Daigoro vs Goliath is a 1972 Japanese Kaiju movie that seems to target very young children, even younger than films like Son of Godzilla from 1967. Daigoro vs Goliath is a cutesy comedy with jokes that are punctuated by muted trumpets bleating out a cliche “Wah wah". There are lots of people getting caught in explosions and ending up with soot on their faces and smoke coming out of their hair. It’s your standard slapstick Jerry Lewis/Dick Van Dyke style of “humor".
That’s all fine and good, but there is something vaguely suspicious about the whole movie. To begin with, the title is strange. There is the obvious reference to the Bible story of David and Goliath, but Daigoro, the movie’s lead kaiju, looks an awful lot like Goliath the dog from the Lutheran propaganda cartoon Davey and Goliath.
Davey and Goliath came out in 1961. The showwas a saccharine and thoroughly creepy stop-motion nightmare provided to television stations free of charge by the Evangelical Lutheran Church in America. It played sporadically for 20 years and even had a few holiday specials. The show trafficked in sickly sweet lessons conveyed by the plucky little Davey and his talking dog Goliath.
I still remember a particularly unnerving episode where Davey gets trapped in a freight car and the rhythmic clacking of the wheels on the tracks morphs into scratchy low voices chanting, “All alone, all alone, all alone.” Then Davey sees a church and the “All alone” voices are replaced with, “God is everywhere, God is everywhere, God is everywhere.” It’s terrifying. What is going to happen to poor Davey when he discovers masturbation? Maybe as Davey cowers under God's watchful eyes, he will remember The Evangelical Lutheran Church in America’s motto: “God’s Work. Our Hands.”
Maybe Daigoro vs Goliath is part of a covert plan hatched by the Lutherans to get their creepy hands on the youth of Japan? I can’t imagine it would be easy for Japanese kids to pronounce the word Lutheran, maybe Daigoro is easier. Maybe someone should call the UN.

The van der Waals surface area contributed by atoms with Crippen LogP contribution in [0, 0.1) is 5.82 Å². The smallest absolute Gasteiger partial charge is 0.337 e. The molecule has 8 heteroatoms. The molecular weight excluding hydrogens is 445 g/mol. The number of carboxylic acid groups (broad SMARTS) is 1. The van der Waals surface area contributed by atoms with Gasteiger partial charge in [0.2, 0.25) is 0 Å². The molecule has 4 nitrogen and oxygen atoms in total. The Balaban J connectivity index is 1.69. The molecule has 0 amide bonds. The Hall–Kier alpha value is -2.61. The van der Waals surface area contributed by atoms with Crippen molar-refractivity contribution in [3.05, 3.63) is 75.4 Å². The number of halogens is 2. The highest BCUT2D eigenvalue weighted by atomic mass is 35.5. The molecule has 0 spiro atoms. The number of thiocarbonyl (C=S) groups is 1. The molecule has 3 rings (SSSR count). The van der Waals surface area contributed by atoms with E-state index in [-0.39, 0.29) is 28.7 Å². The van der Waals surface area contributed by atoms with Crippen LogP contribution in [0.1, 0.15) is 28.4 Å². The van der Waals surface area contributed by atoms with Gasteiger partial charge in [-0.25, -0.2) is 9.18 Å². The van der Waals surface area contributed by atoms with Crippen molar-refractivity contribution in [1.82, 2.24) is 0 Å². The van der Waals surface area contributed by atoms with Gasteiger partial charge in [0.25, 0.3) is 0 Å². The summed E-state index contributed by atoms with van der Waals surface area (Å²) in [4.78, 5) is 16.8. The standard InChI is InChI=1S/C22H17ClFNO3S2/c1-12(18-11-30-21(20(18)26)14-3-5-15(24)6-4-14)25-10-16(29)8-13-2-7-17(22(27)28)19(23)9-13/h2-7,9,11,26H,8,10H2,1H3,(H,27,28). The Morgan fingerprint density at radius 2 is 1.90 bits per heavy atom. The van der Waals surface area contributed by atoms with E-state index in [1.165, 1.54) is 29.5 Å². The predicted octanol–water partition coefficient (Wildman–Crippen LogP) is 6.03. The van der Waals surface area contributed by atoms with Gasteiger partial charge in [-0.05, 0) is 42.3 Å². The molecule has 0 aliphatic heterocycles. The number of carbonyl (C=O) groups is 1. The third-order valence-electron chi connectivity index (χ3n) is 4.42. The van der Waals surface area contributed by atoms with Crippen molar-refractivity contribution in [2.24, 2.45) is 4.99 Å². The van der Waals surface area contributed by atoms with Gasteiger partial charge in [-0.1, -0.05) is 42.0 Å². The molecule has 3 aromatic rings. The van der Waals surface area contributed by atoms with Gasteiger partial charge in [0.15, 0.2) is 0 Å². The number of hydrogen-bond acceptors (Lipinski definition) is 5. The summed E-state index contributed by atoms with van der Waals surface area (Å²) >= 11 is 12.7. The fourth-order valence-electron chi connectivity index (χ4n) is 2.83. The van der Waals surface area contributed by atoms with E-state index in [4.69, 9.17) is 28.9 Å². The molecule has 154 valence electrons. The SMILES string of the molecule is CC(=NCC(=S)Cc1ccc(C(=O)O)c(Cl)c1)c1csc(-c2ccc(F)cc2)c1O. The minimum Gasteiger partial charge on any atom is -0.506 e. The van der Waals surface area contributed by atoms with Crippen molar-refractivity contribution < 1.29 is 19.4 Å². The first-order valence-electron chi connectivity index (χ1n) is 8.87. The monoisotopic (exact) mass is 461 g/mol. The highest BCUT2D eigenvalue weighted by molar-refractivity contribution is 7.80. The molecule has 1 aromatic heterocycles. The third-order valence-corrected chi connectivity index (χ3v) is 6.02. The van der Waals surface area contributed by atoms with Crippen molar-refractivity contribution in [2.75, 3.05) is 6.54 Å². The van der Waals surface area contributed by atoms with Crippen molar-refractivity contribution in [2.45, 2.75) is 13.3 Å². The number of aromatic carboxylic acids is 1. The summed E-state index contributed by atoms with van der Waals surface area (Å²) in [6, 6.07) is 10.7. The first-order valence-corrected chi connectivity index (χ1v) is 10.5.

While we are on hold, let's discuss the movie. Daigoro is an orphaned adolescent kaiju whose mother was killed by the Japanese military. Scientist/zookeeper Saito takes pity on the beast and tries to raise him on an island. Everything is fine, but Saito starts running out of money to buy food for Daigoro. He manages to build Daigoro a jumbo-sized outhouse, but then goes broke. Why a Kaiju that lived alone on an island needs an outhouse, I am not sure, but I provided a picture of it below. It’s sort of Bauhaus industrial chic.
Meanwhile, a wacky scientist/inventor, referred to in the film as “Uncle", is trying to make an invention that will earn him enough money to feed Daigoro. All of the scientist's inventions are failures and result in slapstick destruction. In a seemingly unrelated plot, there is also this big, loud, drunk guy who… I don’t really know what purpose his character serves, but I think he is supposed to be funny, which he is not.
An asteroid brings a big monster to Earth and the military does not want to shoot a nuclear missile at it because it would pollute the oceans, so they send Daigoro to fight him. Daigoro fails, but then gets something to eat, takes a rest, learns karate, and tries a second time. This time he is triumphant, which brings the movie to a close. That's it, that’s all, that’s the whole thing. Oh wait, did I mention it’s sort of a musical? It’s sort of a musical, with a few inspirational songs to cheer Daigoro on.
The film has a strong environmental message about how pollution is causing the air to thin, making it easier for kaiju-laden asteroids to land on Earth. I suppose if telling people that the Earth is warming doesn’t get them to change their ways, we could try telling them that the Kaiju are coming. If you can deny climate change or believe that the world is flat, why not believe Godzilla is real? Just tell them that NASA is trying to cover it up and they’ll believe it.
Daigoro vs Goliath was written and directed by Toshihiro Iijima, who is best known for making Ultraman movies. If you have to choose a film from Iijima’s filmography, skip Daigoro and watch either Ultraman (1966) or Ultraman Q (1966). You can’t go wrong with Ultraman. Forgive me, but I must now sing the Ultraman theme song, please sing along with me.
Ultraman, Ultraman! Here he comes from the sky!
Ultraman, Ultraman watch our hero fly!
In a super-jet, he comes from a billion miles away, from a distant planet land,
comes our hero Ultraman.
That has to be the second-best theme song ever written. First place goes to The Jeffersons.
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